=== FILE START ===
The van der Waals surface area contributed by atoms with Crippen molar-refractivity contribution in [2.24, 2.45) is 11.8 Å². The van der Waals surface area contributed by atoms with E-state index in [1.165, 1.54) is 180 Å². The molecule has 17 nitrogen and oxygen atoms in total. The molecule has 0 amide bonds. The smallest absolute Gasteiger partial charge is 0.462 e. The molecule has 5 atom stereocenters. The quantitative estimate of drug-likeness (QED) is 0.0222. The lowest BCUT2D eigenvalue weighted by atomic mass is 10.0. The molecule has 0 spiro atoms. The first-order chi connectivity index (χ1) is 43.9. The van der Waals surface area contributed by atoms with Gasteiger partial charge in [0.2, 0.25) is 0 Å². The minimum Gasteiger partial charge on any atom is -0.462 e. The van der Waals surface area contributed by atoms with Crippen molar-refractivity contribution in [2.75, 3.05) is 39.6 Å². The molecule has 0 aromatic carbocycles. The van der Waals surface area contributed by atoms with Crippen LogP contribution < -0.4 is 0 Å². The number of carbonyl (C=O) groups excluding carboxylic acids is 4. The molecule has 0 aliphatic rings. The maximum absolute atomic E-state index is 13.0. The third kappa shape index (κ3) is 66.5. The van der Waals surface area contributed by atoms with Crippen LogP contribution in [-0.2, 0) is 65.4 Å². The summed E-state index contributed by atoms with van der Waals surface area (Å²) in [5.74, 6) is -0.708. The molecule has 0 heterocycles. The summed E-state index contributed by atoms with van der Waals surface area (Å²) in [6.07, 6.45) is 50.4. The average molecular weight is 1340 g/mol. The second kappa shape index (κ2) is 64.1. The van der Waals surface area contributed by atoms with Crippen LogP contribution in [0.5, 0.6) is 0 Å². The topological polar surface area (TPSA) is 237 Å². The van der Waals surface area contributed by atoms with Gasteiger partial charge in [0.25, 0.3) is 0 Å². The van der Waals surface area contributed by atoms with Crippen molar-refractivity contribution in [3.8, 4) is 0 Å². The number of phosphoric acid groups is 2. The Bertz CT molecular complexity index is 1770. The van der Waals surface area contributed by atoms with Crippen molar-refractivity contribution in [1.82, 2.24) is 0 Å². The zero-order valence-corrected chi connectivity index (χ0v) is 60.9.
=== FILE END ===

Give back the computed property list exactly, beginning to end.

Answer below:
The van der Waals surface area contributed by atoms with Crippen molar-refractivity contribution in [2.24, 2.45) is 11.8 Å². The van der Waals surface area contributed by atoms with E-state index in [1.165, 1.54) is 180 Å². The molecule has 17 nitrogen and oxygen atoms in total. The molecule has 0 amide bonds. The smallest absolute Gasteiger partial charge is 0.462 e. The molecule has 5 atom stereocenters. The quantitative estimate of drug-likeness (QED) is 0.0222. The lowest BCUT2D eigenvalue weighted by atomic mass is 10.0. The molecule has 0 spiro atoms. The first-order chi connectivity index (χ1) is 43.9. The van der Waals surface area contributed by atoms with Gasteiger partial charge in [0.2, 0.25) is 0 Å². The minimum Gasteiger partial charge on any atom is -0.462 e. The van der Waals surface area contributed by atoms with Crippen molar-refractivity contribution in [2.75, 3.05) is 39.6 Å². The molecule has 0 aromatic carbocycles. The van der Waals surface area contributed by atoms with Crippen LogP contribution < -0.4 is 0 Å². The number of carbonyl (C=O) groups excluding carboxylic acids is 4. The molecule has 0 aliphatic rings. The maximum absolute atomic E-state index is 13.0. The third kappa shape index (κ3) is 66.5. The van der Waals surface area contributed by atoms with Crippen LogP contribution in [-0.2, 0) is 65.4 Å². The summed E-state index contributed by atoms with van der Waals surface area (Å²) in [5.74, 6) is -0.708. The molecule has 0 heterocycles. The summed E-state index contributed by atoms with van der Waals surface area (Å²) in [6.07, 6.45) is 50.4. The average molecular weight is 1340 g/mol. The second kappa shape index (κ2) is 64.1. The van der Waals surface area contributed by atoms with Crippen LogP contribution in [0.5, 0.6) is 0 Å². The topological polar surface area (TPSA) is 237 Å². The van der Waals surface area contributed by atoms with Gasteiger partial charge in [0.25, 0.3) is 0 Å². The van der Waals surface area contributed by atoms with Crippen molar-refractivity contribution in [3.8, 4) is 0 Å². The number of phosphoric acid groups is 2. The Bertz CT molecular complexity index is 1770. The van der Waals surface area contributed by atoms with Crippen molar-refractivity contribution in [1.82, 2.24) is 0 Å². The zero-order valence-corrected chi connectivity index (χ0v) is 60.9.